"Lawful intercept" is a term used in telecoms to refer to a feature of a communications system that allows the police or the government or the TLAs to monitor the communications of a specific endpoint (a person or an address or a device). The implication is that there's some judicial oversight to stop the authorities from abusing it, and some security to stop anyone who isn't the authorities from gaining access to it. The term also implies that the feature is there by design - it can't (or shouldn't) "accidentally" disappear when the vendor releases an update. Just calling it "intercept" or "interception" doesn't convey what it's for and how it works.
I agree that bragging that your product has this feature (even if it's always been there) is a pretty dumb idea, regardless of what you call it. Unless your target market is no longer the users of your product, but people who want to spy on the users and who are in a position to force them to use the product...
I'd be interested in learning more about the compatibility problems you're having with real apps and
We know that there are ocassionally compat issues because we have large customers we work with to try and mitigate them.
There are already mechanisms built into
If you're trying to install an app and it says "i need
If you have problems of the latter sort -
Give us some credit for taking baby steps...
A few years ago, this would have been called "Microsoft Active Developer Conference 2016 with Bing.com and VisualStudio.com"
Surely you agree that "Connect();" is an improvement ?
Instead of LibreSSL.
Mozilla is big enough that they can have an opinion on how the web should work, and the web will move.
They should dump OpenSSL and invest in a winner.
I'm not in any way involved with this specific program, but I do work on VisualStudio.
It's pretty common for all kinds of software projects to take bug reports - even very detailed and thorough ones - from people who ultimately don't end up fixing the bug.
The interesting thing about finding a security bug - especially with the constraints described here - a working exploit and a white paper - it's pretty unambiguous that you've found one. You either have or you haven't.
Now, how to actually fix that bug might be a lot more nuanced.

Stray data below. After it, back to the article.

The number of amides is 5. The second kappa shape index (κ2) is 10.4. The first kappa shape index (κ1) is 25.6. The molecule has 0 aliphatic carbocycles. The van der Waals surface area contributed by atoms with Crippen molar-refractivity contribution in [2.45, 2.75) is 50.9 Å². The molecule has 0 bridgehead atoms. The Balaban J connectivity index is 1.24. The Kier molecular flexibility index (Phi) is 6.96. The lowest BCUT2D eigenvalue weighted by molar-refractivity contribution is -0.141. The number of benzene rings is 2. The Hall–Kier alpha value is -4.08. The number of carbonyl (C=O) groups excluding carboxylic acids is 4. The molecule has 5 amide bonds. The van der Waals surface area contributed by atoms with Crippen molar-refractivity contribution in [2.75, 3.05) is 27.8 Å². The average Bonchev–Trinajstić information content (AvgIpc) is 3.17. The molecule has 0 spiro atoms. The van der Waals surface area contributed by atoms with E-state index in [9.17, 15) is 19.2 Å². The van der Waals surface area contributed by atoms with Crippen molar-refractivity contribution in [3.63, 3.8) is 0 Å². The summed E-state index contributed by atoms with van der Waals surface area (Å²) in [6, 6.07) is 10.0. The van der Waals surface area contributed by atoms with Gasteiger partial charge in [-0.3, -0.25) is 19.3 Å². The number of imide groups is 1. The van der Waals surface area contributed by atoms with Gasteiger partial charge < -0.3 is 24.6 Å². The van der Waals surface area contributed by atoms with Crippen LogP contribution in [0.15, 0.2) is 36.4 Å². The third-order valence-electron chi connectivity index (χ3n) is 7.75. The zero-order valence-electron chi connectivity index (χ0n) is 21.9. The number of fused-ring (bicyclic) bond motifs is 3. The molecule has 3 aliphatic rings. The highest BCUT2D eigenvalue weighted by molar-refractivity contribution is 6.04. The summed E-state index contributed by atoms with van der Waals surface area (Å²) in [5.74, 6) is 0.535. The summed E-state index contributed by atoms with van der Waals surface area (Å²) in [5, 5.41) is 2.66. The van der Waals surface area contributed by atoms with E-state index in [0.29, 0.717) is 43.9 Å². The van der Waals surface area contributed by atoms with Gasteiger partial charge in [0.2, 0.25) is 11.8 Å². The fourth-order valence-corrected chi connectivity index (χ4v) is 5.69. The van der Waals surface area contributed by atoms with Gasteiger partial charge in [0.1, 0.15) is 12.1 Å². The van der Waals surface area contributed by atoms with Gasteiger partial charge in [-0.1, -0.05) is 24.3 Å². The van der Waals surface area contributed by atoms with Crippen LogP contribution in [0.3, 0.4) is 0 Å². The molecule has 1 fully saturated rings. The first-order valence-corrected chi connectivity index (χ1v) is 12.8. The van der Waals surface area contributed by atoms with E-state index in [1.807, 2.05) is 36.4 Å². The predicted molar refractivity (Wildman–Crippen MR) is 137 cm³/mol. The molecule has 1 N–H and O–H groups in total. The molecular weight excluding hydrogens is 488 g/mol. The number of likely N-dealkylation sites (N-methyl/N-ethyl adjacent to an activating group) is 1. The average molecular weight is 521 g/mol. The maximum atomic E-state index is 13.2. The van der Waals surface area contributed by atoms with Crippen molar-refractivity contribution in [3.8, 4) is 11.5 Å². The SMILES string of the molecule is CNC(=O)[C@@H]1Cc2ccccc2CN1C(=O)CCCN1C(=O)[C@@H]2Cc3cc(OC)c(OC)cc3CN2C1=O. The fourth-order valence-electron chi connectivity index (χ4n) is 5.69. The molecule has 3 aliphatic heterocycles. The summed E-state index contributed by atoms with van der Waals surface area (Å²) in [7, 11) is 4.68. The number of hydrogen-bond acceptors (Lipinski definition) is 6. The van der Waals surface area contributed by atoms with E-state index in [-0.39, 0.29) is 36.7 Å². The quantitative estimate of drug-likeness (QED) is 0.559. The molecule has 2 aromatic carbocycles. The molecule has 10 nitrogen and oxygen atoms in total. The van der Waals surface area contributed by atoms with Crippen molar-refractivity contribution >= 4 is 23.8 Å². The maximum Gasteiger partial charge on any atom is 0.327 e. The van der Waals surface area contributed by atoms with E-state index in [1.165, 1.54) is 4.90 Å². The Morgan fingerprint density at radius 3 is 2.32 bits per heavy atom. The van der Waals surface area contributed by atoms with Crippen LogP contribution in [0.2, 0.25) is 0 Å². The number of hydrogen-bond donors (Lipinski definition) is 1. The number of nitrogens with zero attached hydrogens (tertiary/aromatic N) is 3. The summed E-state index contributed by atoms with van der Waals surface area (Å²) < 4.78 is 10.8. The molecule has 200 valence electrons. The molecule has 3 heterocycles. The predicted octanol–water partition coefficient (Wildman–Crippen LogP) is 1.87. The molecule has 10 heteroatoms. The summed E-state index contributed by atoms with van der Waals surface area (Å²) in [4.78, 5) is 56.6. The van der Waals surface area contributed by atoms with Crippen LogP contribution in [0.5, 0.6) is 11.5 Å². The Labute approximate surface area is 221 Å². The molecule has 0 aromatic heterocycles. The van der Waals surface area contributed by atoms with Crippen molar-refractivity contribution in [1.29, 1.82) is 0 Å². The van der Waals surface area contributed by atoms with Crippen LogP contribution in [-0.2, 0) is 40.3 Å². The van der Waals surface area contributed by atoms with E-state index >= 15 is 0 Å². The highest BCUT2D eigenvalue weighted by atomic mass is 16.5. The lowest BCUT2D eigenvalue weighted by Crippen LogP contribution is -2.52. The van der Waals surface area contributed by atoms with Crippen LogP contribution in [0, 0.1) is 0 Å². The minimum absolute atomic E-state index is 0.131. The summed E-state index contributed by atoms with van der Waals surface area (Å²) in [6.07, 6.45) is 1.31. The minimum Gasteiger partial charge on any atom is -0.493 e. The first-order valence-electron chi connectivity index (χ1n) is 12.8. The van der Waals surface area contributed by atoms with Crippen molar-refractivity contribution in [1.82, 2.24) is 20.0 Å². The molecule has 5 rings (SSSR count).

This statement isn't made to in any way imply that a researcher who could find such a bug _couldn't_ also fix it.
Rather, some bug fixes may be preferable to others, from Microsoft's point of view. And so, my impression is - we're not looking for patches that we'd end up re-writing. We're looking for the really nasty bugs, and then we'll go off and come up with fixes that satisfy the big pile of requirements that we have [for example, performance impact]
A valid observation would be, "if these were really open source projects, anyone in the community would be able to run the same regression and performance tests that Microsoft would run, and thus be able to make perfectly valid fixes themselves"
Well, to a point. Long long ago, I found an IDE driver bug in OpenBSD and submitted a fix for it. The fix was substantially re-written by the maintainer, and, ultimately the whole subsystem was replaced in the next version anyhow.
My fix met the functional requirements, so near as I can tell. But there are things like coding style, or maybe even the personal preferences by the project maintainer(s), that can still impact how a particular patch gets rejected or modified prior to being committed.
Furthermore, I think we would hate for there to be a vuln out there that somebody knows about, but is sitting on until they can come up with a fix that they like.
So, yes, I think we really just want the vulnerability reports, well substantiated and with demonstrated exploits. Finding those things is still very much a niche skill.